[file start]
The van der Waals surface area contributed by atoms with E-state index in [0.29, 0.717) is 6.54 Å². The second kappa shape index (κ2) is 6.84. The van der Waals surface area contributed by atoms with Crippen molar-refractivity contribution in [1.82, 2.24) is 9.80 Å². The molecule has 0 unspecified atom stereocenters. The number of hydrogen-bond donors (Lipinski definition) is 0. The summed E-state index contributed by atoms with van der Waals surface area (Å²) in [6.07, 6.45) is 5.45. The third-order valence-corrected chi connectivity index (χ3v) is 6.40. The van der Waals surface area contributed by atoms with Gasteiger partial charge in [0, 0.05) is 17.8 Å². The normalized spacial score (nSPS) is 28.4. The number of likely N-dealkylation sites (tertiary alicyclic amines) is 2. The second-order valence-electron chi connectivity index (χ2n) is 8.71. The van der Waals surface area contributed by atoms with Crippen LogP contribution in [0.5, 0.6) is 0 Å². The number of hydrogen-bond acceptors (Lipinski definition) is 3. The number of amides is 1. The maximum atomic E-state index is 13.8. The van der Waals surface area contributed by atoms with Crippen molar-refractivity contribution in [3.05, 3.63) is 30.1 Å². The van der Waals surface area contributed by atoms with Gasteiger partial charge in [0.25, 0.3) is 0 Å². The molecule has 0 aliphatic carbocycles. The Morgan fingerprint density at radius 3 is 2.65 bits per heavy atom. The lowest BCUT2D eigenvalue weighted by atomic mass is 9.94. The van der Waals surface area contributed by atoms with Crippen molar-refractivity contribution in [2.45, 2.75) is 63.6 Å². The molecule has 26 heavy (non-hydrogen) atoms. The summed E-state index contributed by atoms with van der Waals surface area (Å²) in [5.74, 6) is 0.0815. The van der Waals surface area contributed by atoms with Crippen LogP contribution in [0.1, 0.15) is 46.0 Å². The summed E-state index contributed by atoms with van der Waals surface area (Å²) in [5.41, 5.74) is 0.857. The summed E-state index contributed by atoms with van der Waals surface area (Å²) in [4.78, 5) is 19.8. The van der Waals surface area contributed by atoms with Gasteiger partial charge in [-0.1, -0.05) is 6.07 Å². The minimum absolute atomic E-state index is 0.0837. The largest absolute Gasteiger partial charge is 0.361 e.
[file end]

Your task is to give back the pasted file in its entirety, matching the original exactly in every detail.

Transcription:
The van der Waals surface area contributed by atoms with E-state index in [0.29, 0.717) is 6.54 Å². The second kappa shape index (κ2) is 6.84. The van der Waals surface area contributed by atoms with Crippen molar-refractivity contribution in [1.82, 2.24) is 9.80 Å². The molecule has 0 unspecified atom stereocenters. The number of hydrogen-bond donors (Lipinski definition) is 0. The summed E-state index contributed by atoms with van der Waals surface area (Å²) in [6.07, 6.45) is 5.45. The third-order valence-corrected chi connectivity index (χ3v) is 6.40. The van der Waals surface area contributed by atoms with Gasteiger partial charge in [0, 0.05) is 17.8 Å². The normalized spacial score (nSPS) is 28.4. The number of likely N-dealkylation sites (tertiary alicyclic amines) is 2. The second-order valence-electron chi connectivity index (χ2n) is 8.71. The van der Waals surface area contributed by atoms with Crippen LogP contribution in [0.5, 0.6) is 0 Å². The number of hydrogen-bond acceptors (Lipinski definition) is 3. The number of amides is 1. The maximum atomic E-state index is 13.8. The van der Waals surface area contributed by atoms with Crippen molar-refractivity contribution in [3.05, 3.63) is 30.1 Å². The van der Waals surface area contributed by atoms with Gasteiger partial charge in [0.25, 0.3) is 0 Å². The molecule has 0 aliphatic carbocycles. The Morgan fingerprint density at radius 3 is 2.65 bits per heavy atom. The lowest BCUT2D eigenvalue weighted by atomic mass is 9.94. The van der Waals surface area contributed by atoms with Crippen molar-refractivity contribution in [2.45, 2.75) is 63.6 Å². The molecule has 26 heavy (non-hydrogen) atoms. The summed E-state index contributed by atoms with van der Waals surface area (Å²) in [5.74, 6) is 0.0815. The van der Waals surface area contributed by atoms with Crippen LogP contribution in [0.1, 0.15) is 46.0 Å². The summed E-state index contributed by atoms with van der Waals surface area (Å²) in [5.41, 5.74) is 0.857. The summed E-state index contributed by atoms with van der Waals surface area (Å²) in [4.78, 5) is 19.8. The van der Waals surface area contributed by atoms with Gasteiger partial charge in [-0.1, -0.05) is 6.07 Å². The minimum absolute atomic E-state index is 0.0837. The largest absolute Gasteiger partial charge is 0.361 e.